Greg Sandoval of The Verge wrote a nice piece -- Biting the hand that feeds you: Why are record labels fighting Pandora? -- where he articulates what Pandora means beyond merely spinning records:
For the record companies, it's like walking a tightrope. They must balance their desire to maximize profits while they avoid killing the new revenue stream in its infancy. If access models fail, the labels risk ending up back in a world where a single player like Apple holds all the powerIn other words, the music industry needs Pandora just as bad as -- or, dare I say, worse than -- Pandora needs them. Same goes for the rest of Internet radio. Sandoval continues:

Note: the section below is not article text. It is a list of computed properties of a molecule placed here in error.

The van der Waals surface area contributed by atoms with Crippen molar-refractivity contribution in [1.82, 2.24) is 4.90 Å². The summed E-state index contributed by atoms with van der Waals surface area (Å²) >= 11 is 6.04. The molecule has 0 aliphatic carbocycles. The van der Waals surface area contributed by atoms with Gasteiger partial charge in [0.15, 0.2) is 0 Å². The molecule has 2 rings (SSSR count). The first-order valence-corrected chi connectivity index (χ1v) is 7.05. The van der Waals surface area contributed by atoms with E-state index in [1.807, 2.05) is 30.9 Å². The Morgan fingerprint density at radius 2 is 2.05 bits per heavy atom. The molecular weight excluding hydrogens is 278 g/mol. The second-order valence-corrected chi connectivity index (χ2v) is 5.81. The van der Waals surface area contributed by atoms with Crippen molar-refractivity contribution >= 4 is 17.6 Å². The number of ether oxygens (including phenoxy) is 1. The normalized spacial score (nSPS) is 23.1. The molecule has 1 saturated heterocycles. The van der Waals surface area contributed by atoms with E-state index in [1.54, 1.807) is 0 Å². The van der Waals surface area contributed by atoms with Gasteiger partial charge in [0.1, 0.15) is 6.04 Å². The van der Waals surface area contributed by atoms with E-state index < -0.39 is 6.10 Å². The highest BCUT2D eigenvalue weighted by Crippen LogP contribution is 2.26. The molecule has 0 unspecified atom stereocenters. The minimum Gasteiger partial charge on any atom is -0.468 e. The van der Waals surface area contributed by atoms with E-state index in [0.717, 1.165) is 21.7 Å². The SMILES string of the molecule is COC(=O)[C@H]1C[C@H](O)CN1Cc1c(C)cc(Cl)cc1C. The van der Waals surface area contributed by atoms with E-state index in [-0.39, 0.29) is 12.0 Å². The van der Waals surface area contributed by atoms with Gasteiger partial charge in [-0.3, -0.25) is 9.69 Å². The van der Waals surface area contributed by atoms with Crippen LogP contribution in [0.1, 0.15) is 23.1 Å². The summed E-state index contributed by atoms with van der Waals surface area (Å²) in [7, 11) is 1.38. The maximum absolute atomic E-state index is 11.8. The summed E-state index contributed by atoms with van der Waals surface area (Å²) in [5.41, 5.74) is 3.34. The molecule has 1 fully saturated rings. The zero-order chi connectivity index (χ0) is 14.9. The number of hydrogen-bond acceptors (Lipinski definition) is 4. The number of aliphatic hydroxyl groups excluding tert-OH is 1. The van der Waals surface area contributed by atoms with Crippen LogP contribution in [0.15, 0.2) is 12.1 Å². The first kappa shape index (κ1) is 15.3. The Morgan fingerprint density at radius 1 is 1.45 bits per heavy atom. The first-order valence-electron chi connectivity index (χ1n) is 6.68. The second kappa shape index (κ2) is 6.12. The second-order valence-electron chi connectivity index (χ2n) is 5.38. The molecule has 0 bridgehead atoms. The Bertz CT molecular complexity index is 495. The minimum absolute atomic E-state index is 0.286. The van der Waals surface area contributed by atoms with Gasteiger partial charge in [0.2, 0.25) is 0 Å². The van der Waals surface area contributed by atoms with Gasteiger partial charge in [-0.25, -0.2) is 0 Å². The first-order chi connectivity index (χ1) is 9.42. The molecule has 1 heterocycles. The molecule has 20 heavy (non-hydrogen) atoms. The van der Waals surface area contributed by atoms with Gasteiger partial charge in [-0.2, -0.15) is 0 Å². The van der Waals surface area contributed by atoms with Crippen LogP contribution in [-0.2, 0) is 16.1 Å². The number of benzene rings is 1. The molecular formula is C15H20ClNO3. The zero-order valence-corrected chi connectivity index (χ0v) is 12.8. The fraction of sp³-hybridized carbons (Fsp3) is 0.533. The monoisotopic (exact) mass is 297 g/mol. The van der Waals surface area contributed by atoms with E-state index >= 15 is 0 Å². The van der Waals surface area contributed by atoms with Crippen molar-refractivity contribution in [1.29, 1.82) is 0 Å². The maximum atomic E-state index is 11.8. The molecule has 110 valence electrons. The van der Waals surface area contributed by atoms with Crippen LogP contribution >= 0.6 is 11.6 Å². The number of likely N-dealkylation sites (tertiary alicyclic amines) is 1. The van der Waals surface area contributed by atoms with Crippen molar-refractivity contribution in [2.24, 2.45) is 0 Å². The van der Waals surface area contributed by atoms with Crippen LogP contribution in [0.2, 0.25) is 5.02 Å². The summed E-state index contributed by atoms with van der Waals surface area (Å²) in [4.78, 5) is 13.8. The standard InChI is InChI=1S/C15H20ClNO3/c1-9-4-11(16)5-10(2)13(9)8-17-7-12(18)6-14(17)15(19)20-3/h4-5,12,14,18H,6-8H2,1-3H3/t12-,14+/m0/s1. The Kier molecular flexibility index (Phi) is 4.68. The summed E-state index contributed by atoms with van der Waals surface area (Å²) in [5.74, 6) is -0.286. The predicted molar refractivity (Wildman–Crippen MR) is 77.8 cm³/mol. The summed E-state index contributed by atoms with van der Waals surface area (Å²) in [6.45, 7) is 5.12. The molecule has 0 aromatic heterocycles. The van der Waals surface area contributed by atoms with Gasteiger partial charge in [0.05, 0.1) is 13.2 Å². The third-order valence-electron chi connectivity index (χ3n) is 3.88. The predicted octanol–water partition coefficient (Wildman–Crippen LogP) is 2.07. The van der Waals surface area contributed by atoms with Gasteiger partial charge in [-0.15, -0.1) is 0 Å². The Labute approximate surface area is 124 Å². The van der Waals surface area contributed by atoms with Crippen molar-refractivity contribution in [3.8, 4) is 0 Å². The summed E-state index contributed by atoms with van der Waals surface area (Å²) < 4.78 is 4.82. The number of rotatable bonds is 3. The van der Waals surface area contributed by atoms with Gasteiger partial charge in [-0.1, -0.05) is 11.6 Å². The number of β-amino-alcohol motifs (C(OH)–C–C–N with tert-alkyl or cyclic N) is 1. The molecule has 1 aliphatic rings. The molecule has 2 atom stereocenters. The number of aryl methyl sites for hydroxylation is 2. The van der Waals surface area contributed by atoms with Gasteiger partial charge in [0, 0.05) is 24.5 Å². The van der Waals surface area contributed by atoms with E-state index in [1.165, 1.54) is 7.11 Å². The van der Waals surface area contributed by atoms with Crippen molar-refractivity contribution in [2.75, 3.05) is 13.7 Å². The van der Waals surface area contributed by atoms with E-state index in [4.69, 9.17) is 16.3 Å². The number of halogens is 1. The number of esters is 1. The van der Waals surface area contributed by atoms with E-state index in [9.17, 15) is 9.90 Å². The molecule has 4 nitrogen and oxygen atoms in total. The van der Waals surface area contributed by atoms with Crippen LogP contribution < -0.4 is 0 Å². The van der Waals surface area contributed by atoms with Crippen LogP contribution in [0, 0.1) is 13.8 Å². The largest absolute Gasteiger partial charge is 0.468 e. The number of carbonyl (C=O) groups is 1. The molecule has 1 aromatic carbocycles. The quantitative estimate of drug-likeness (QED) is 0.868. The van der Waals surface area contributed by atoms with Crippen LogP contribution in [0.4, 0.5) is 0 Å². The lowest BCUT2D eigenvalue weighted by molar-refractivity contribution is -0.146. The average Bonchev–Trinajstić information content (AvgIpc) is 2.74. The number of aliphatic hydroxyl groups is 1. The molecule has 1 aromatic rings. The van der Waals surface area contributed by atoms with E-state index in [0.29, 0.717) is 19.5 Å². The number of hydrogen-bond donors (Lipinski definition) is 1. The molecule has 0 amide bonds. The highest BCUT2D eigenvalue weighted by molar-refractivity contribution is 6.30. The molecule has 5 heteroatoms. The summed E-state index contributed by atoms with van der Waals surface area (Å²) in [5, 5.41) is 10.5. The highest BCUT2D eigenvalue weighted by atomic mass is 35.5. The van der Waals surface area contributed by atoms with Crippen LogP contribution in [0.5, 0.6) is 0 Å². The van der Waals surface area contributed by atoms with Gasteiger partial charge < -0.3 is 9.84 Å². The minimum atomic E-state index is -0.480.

Battling Pandora will be tricky for the music sector. Multiple music industry insiders have told The Verge that the labels consider Pandora a capable and communicative partner. Then there's the money. According to the RIAA (The Recording Industry Association of America) report and statements made by SoundExchange, the group that collects royalties from web radio services, Pandora contributes about 25 percent of all the money the labels receive from the access models. (Incidentally, SoundExchange's revenue was up 58 percent last year.) But this is precisely why the RIAA won't budge on the rates. Sources say that the labels believe web radio is bigger than Pandora and the market will expand soon. Apple is coming.Simply put, more competition, as Pandora has argued all along, is a good thing. It's good for Pandora because, with more Internet radio players, rates will likely come down. And it's good for musicians because, even if rates do come down, there will be that many more outlets playing their songs. So, no, Pandora absolutely is not screwed. It's positioned in the driver's seat to a much greater extent than most observers give it credit for. Follow @rocco_thestreet -- Written by Rocco Pendola in Santa Monica, Calif.